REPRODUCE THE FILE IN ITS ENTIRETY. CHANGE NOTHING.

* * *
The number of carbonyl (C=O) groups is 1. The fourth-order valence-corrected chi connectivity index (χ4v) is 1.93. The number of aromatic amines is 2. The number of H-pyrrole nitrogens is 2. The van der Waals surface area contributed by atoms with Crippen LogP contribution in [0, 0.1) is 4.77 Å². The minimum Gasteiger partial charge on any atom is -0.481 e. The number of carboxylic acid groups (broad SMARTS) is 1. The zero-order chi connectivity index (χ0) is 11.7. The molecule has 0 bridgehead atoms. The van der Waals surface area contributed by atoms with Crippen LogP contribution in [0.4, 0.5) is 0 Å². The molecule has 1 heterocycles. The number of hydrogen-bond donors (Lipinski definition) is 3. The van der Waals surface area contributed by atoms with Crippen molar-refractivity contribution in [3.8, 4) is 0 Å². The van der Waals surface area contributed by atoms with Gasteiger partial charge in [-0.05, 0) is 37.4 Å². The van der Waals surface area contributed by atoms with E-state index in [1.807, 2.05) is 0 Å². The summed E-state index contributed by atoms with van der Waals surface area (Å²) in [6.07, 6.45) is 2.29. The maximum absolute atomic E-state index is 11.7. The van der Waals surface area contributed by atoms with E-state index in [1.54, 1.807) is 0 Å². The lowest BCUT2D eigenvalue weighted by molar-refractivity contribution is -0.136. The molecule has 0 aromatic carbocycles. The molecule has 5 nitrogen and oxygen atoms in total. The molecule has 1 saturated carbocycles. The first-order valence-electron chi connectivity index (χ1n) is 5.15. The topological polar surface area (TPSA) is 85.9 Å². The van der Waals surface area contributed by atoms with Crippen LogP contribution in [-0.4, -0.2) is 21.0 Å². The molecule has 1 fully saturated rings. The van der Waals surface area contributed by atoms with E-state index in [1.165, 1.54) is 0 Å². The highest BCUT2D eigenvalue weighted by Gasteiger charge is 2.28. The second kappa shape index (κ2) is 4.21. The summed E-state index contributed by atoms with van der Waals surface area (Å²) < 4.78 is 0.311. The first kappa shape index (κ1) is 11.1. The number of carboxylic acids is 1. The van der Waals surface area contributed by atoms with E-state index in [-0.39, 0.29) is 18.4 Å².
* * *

The number of carbonyl (C=O) groups is 1. The fourth-order valence-corrected chi connectivity index (χ4v) is 1.93. The number of aromatic amines is 2. The number of H-pyrrole nitrogens is 2. The van der Waals surface area contributed by atoms with Crippen LogP contribution in [0, 0.1) is 4.77 Å². The minimum Gasteiger partial charge on any atom is -0.481 e. The number of carboxylic acid groups (broad SMARTS) is 1. The zero-order chi connectivity index (χ0) is 11.7. The molecule has 0 bridgehead atoms. The van der Waals surface area contributed by atoms with Crippen LogP contribution in [0.4, 0.5) is 0 Å². The molecule has 1 heterocycles. The number of hydrogen-bond donors (Lipinski definition) is 3. The van der Waals surface area contributed by atoms with Crippen molar-refractivity contribution in [3.8, 4) is 0 Å². The van der Waals surface area contributed by atoms with Gasteiger partial charge in [-0.05, 0) is 37.4 Å². The van der Waals surface area contributed by atoms with E-state index in [1.807, 2.05) is 0 Å². The summed E-state index contributed by atoms with van der Waals surface area (Å²) in [6.07, 6.45) is 2.29. The maximum absolute atomic E-state index is 11.7. The van der Waals surface area contributed by atoms with E-state index in [1.54, 1.807) is 0 Å². The lowest BCUT2D eigenvalue weighted by molar-refractivity contribution is -0.136. The molecule has 0 aromatic carbocycles. The molecule has 5 nitrogen and oxygen atoms in total. The molecule has 1 saturated carbocycles. The first-order valence-electron chi connectivity index (χ1n) is 5.15. The topological polar surface area (TPSA) is 85.9 Å². The van der Waals surface area contributed by atoms with Crippen LogP contribution in [-0.4, -0.2) is 21.0 Å². The molecule has 1 fully saturated rings. The van der Waals surface area contributed by atoms with E-state index in [1.165, 1.54) is 0 Å². The highest BCUT2D eigenvalue weighted by Gasteiger charge is 2.28. The second kappa shape index (κ2) is 4.21. The summed E-state index contributed by atoms with van der Waals surface area (Å²) < 4.78 is 0.311. The first kappa shape index (κ1) is 11.1. The number of carboxylic acids is 1. The van der Waals surface area contributed by atoms with E-state index in [-0.39, 0.29) is 18.4 Å².